This is the last in a series of 13 episodes. This program contains interviews and debates with attorneys, writers, and academics which convey the controversy over the question of censorship and public libraries. Sponsored by the Pacifica Foundation and the American Civil Liberties Union Foundation, with funding from the Deer Creek Foundation, St. Louis, Missouri; and the California Council for the Humanities, a state program of the National Endowment for the Humanities. Bicentennial Edition produced by Adi Gevins, 1987; engineer, David Rapkin; announcer, Brenda Wilson; original program produced by Marie Ritzo, Geri Calkins-Pizzi, and David Selvin, 1982.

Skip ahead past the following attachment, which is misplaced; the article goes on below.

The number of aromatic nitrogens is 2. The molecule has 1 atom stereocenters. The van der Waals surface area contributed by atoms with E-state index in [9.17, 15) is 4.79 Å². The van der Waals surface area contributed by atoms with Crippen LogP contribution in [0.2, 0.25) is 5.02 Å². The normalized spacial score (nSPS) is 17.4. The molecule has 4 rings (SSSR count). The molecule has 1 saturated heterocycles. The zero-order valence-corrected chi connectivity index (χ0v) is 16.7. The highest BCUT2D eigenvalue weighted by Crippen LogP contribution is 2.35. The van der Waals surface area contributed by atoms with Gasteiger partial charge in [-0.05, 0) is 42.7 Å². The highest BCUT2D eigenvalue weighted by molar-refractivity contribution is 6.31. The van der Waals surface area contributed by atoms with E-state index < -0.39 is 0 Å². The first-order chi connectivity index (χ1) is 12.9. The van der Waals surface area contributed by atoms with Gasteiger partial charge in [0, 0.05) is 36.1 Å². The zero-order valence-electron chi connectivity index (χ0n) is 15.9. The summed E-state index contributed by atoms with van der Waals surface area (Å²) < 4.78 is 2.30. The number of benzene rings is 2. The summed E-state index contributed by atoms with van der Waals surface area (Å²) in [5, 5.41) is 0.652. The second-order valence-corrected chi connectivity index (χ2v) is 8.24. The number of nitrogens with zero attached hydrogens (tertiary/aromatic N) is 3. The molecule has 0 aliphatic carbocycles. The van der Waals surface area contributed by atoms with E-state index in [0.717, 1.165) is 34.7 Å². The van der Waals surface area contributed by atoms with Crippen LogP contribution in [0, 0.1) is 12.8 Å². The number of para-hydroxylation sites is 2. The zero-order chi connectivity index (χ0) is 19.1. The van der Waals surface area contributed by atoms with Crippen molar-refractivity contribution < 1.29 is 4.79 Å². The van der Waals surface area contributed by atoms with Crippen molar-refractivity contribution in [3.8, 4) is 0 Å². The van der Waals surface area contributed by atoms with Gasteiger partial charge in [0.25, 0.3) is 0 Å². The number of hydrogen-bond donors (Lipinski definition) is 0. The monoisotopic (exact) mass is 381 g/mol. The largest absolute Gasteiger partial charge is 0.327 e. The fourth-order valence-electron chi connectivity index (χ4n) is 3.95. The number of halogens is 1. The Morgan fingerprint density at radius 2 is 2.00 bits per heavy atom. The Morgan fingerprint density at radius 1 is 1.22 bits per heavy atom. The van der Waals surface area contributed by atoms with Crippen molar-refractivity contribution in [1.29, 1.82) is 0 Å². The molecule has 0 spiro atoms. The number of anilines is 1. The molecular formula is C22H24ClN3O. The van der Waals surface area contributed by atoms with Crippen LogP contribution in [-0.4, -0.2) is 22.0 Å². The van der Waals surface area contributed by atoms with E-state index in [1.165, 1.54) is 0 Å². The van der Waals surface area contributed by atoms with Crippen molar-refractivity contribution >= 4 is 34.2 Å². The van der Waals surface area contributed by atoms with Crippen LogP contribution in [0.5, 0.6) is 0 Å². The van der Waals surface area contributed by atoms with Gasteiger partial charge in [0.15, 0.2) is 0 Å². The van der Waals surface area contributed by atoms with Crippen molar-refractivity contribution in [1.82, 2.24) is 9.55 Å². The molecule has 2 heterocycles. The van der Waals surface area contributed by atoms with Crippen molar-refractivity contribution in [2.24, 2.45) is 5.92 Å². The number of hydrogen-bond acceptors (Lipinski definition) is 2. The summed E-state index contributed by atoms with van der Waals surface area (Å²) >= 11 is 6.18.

KPFA Folio, December 1987, pg. 26: The American Library Association receives three to five reports a day regarding requests to remove books from local public libraries. School librarians and curricula are similarly affected. Who should control the selection of library materials—librarians or the local communities they serve? Public libraries did not exist when the Bill of Rights was ratified yet the First Amendment guarantees freedom of expression and access to that expression. This mix of interviews with participants in the debate conveys the controversy over the question of censorship and public libraries. Program participants and consultants include: Judith Krug, American Library Association; Michael Farris, Concerned Women for America; Barry Lynn, ACLU; Phyllis Schlafly, Eagle Forum; Kurt Vonnegut, author.